Bombing of Syria

Feinstein believes that, while the President can unilaterally authorize limited strikes, sustained military action should require authorization from Congress. Last year, she voted to debate repealing the 2001 AUMF Authorization for Use of Military Force), but that vote failed. Senators Corker and Kaine on the Foreign Relations Committee have introduced a bipartisan bill to repeal and replace the current AUMF. Feinstein plans to review that bill and continues to support having that debate. IEB also wants Congress to have this debate, but considers the terms of the proposed replacement AUMF very problematic and has asked Feinstein not to support it.

Pompeo nomination

Feinstein opposes the nomination of Mike Pompeo as Secretary of State. We concur — see our article for action you can take to oppose Pompeo’s nomination.

Offshore drilling in California

Donald Trump continues to push to open the California coast to offshore drilling. Not surprisingly, Feinstein is strongly opposed to this. State Senator Hanna-Beth Jackson has introduced SB 834, which would designate as state land the entire California coast, from beaches to three miles out to sea. The bill would also prohibit “the State Lands Commission from approving any leases of submerged lands that would result in an increase of oil or natural gas production from federal waters.” This would effectively prevent federal authorization of offshore drilling in California. Feinstein supports this bill and additionally wants all California counties to pass resolutions opposing offshore drilling.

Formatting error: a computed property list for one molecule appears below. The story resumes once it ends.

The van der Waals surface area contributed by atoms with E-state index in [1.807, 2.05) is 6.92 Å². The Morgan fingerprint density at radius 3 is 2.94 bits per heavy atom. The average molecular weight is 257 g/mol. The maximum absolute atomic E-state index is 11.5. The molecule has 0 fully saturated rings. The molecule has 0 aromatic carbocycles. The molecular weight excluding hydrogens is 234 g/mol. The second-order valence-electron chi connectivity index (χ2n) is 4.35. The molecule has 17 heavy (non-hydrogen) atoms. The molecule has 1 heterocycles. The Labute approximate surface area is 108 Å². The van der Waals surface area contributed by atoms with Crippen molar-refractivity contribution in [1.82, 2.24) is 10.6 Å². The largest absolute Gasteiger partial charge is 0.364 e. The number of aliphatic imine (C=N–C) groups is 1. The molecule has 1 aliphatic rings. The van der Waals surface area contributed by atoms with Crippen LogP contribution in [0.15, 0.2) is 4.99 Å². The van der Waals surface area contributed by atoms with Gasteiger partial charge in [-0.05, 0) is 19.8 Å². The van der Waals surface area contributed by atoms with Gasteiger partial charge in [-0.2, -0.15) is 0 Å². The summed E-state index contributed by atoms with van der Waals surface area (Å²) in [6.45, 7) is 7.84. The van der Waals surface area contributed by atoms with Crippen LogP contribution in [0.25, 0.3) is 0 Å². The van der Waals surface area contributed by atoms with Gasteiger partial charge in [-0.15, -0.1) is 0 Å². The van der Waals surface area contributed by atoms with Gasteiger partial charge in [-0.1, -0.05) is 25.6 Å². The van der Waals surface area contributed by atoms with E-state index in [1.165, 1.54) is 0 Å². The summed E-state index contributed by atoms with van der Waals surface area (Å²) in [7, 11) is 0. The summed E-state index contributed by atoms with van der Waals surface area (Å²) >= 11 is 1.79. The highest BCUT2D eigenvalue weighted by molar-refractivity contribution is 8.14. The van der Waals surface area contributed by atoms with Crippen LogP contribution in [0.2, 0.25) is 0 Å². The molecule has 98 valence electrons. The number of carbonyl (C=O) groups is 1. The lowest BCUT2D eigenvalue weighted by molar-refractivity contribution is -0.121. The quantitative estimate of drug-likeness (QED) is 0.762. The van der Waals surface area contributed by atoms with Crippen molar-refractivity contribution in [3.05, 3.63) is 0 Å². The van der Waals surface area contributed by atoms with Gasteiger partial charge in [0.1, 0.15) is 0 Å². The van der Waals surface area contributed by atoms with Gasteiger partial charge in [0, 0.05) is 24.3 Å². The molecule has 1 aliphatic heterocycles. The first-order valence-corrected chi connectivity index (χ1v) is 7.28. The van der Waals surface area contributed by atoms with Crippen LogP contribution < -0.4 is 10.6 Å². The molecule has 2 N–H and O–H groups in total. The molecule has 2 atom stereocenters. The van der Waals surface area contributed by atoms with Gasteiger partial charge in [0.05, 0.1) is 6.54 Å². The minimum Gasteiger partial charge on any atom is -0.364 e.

We at IEB need to call our state representatives in support of this bill!

Immigration reform

A California woman spoke about her husband who was born in Brazil and had been adopted by Americans as a child. The couple recently learned that, despite the adoption, the husband is not a U.S. citizen. Shockingly, at this point, there is no clear pathway to citizenship for him, nor for others in a similar position. As a result, such individuals could be sent back to their country of origin — where they know no one and do not know the culture. Faced with this prospect, some have committed suicide.

To address this injustice, the woman advocates for passage of the Adoptee Citizen Act of 2018 (S. 2522H.R. 5233), introduced on March 8, 2018 by Senators Roy Blunt (R-Missouri) and Mazie Hirono (D-Hawaii). A similar bipartisan bill has been introduced in the House. The acts “would provide U.S. citizenship to individuals born outside of the United States who were adopted as children by American parents.” She asked Senator Feinstein to support this legislation.